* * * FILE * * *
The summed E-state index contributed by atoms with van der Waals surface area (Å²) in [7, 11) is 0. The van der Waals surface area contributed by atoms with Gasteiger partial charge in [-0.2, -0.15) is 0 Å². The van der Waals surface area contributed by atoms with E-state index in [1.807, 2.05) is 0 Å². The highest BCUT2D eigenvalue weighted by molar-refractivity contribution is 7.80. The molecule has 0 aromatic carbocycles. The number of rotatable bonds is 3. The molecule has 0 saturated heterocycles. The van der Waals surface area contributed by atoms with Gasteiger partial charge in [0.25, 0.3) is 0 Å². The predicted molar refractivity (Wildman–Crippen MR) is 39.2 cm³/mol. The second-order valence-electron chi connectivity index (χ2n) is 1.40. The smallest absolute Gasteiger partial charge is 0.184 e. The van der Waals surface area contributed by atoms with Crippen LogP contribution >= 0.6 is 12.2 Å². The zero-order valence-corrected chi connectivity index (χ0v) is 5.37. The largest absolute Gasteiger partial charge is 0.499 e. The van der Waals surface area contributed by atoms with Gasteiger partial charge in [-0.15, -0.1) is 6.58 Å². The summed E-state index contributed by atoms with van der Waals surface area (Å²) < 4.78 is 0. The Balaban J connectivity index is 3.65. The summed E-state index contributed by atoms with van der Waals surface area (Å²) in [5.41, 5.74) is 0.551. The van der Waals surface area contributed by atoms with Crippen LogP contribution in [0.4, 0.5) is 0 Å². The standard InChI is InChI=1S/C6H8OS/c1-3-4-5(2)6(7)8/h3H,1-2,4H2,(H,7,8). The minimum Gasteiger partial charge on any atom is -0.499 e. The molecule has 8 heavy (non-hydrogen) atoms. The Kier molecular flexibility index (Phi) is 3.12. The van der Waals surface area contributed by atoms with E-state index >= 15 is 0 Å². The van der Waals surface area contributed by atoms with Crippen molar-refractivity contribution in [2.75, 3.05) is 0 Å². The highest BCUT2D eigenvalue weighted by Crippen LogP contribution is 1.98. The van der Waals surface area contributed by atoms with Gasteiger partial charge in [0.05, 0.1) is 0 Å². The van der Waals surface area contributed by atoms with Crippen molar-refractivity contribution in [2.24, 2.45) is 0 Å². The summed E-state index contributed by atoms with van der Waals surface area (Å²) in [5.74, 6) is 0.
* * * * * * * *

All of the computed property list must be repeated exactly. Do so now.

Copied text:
The summed E-state index contributed by atoms with van der Waals surface area (Å²) in [7, 11) is 0. The van der Waals surface area contributed by atoms with Gasteiger partial charge in [-0.2, -0.15) is 0 Å². The van der Waals surface area contributed by atoms with E-state index in [1.807, 2.05) is 0 Å². The highest BCUT2D eigenvalue weighted by molar-refractivity contribution is 7.80. The molecule has 0 aromatic carbocycles. The number of rotatable bonds is 3. The molecule has 0 saturated heterocycles. The van der Waals surface area contributed by atoms with Gasteiger partial charge in [0.25, 0.3) is 0 Å². The predicted molar refractivity (Wildman–Crippen MR) is 39.2 cm³/mol. The second-order valence-electron chi connectivity index (χ2n) is 1.40. The smallest absolute Gasteiger partial charge is 0.184 e. The van der Waals surface area contributed by atoms with Crippen LogP contribution >= 0.6 is 12.2 Å². The zero-order valence-corrected chi connectivity index (χ0v) is 5.37. The largest absolute Gasteiger partial charge is 0.499 e. The van der Waals surface area contributed by atoms with Gasteiger partial charge in [-0.15, -0.1) is 6.58 Å². The summed E-state index contributed by atoms with van der Waals surface area (Å²) < 4.78 is 0. The Balaban J connectivity index is 3.65. The summed E-state index contributed by atoms with van der Waals surface area (Å²) in [5.41, 5.74) is 0.551. The van der Waals surface area contributed by atoms with Crippen LogP contribution in [0.4, 0.5) is 0 Å². The standard InChI is InChI=1S/C6H8OS/c1-3-4-5(2)6(7)8/h3H,1-2,4H2,(H,7,8). The minimum Gasteiger partial charge on any atom is -0.499 e. The molecule has 8 heavy (non-hydrogen) atoms. The Kier molecular flexibility index (Phi) is 3.12. The van der Waals surface area contributed by atoms with E-state index >= 15 is 0 Å². The van der Waals surface area contributed by atoms with Crippen molar-refractivity contribution in [2.75, 3.05) is 0 Å². The highest BCUT2D eigenvalue weighted by Crippen LogP contribution is 1.98. The van der Waals surface area contributed by atoms with Gasteiger partial charge in [0.05, 0.1) is 0 Å². The van der Waals surface area contributed by atoms with Crippen molar-refractivity contribution in [2.24, 2.45) is 0 Å². The summed E-state index contributed by atoms with van der Waals surface area (Å²) in [5.74, 6) is 0.